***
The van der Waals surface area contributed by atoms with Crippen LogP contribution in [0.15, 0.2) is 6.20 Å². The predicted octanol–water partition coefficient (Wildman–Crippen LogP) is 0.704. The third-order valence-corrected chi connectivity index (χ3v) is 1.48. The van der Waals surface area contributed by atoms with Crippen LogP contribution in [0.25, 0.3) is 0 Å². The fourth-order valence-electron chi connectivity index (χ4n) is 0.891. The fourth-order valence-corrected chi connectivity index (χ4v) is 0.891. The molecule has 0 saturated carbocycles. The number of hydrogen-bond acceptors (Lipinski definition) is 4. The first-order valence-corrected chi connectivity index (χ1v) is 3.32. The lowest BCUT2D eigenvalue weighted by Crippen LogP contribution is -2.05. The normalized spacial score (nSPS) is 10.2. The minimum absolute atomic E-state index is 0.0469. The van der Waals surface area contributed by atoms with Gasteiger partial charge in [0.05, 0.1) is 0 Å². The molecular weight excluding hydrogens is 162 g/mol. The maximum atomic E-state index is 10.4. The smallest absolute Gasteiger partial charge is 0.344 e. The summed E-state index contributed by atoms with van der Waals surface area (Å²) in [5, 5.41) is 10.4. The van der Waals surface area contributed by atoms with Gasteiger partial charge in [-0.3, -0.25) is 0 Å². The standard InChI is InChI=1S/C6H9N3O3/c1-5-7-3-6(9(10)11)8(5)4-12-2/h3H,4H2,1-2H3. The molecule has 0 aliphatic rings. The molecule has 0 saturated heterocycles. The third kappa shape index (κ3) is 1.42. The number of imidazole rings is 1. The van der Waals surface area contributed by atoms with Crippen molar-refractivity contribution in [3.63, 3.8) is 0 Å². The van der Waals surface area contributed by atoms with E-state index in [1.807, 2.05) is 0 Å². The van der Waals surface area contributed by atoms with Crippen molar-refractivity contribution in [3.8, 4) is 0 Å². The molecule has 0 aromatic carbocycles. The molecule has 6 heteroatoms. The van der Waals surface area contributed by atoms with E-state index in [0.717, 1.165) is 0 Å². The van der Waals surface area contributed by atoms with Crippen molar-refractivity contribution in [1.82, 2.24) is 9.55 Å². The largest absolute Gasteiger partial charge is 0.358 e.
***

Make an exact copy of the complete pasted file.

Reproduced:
The van der Waals surface area contributed by atoms with Crippen LogP contribution in [0.15, 0.2) is 6.20 Å². The predicted octanol–water partition coefficient (Wildman–Crippen LogP) is 0.704. The third-order valence-corrected chi connectivity index (χ3v) is 1.48. The van der Waals surface area contributed by atoms with Crippen LogP contribution in [0.25, 0.3) is 0 Å². The fourth-order valence-electron chi connectivity index (χ4n) is 0.891. The fourth-order valence-corrected chi connectivity index (χ4v) is 0.891. The molecule has 0 saturated carbocycles. The number of hydrogen-bond acceptors (Lipinski definition) is 4. The first-order valence-corrected chi connectivity index (χ1v) is 3.32. The lowest BCUT2D eigenvalue weighted by Crippen LogP contribution is -2.05. The normalized spacial score (nSPS) is 10.2. The minimum absolute atomic E-state index is 0.0469. The van der Waals surface area contributed by atoms with Gasteiger partial charge in [0.05, 0.1) is 0 Å². The molecular weight excluding hydrogens is 162 g/mol. The maximum atomic E-state index is 10.4. The smallest absolute Gasteiger partial charge is 0.344 e. The summed E-state index contributed by atoms with van der Waals surface area (Å²) in [5, 5.41) is 10.4. The van der Waals surface area contributed by atoms with Gasteiger partial charge in [-0.3, -0.25) is 0 Å². The standard InChI is InChI=1S/C6H9N3O3/c1-5-7-3-6(9(10)11)8(5)4-12-2/h3H,4H2,1-2H3. The molecule has 0 aliphatic rings. The molecule has 0 saturated heterocycles. The third kappa shape index (κ3) is 1.42. The number of imidazole rings is 1. The van der Waals surface area contributed by atoms with Crippen molar-refractivity contribution in [3.63, 3.8) is 0 Å². The van der Waals surface area contributed by atoms with E-state index in [1.807, 2.05) is 0 Å². The van der Waals surface area contributed by atoms with Crippen molar-refractivity contribution in [3.8, 4) is 0 Å². The molecule has 0 aromatic carbocycles. The molecule has 6 heteroatoms. The van der Waals surface area contributed by atoms with E-state index in [0.717, 1.165) is 0 Å². The van der Waals surface area contributed by atoms with Crippen molar-refractivity contribution in [1.82, 2.24) is 9.55 Å². The largest absolute Gasteiger partial charge is 0.358 e.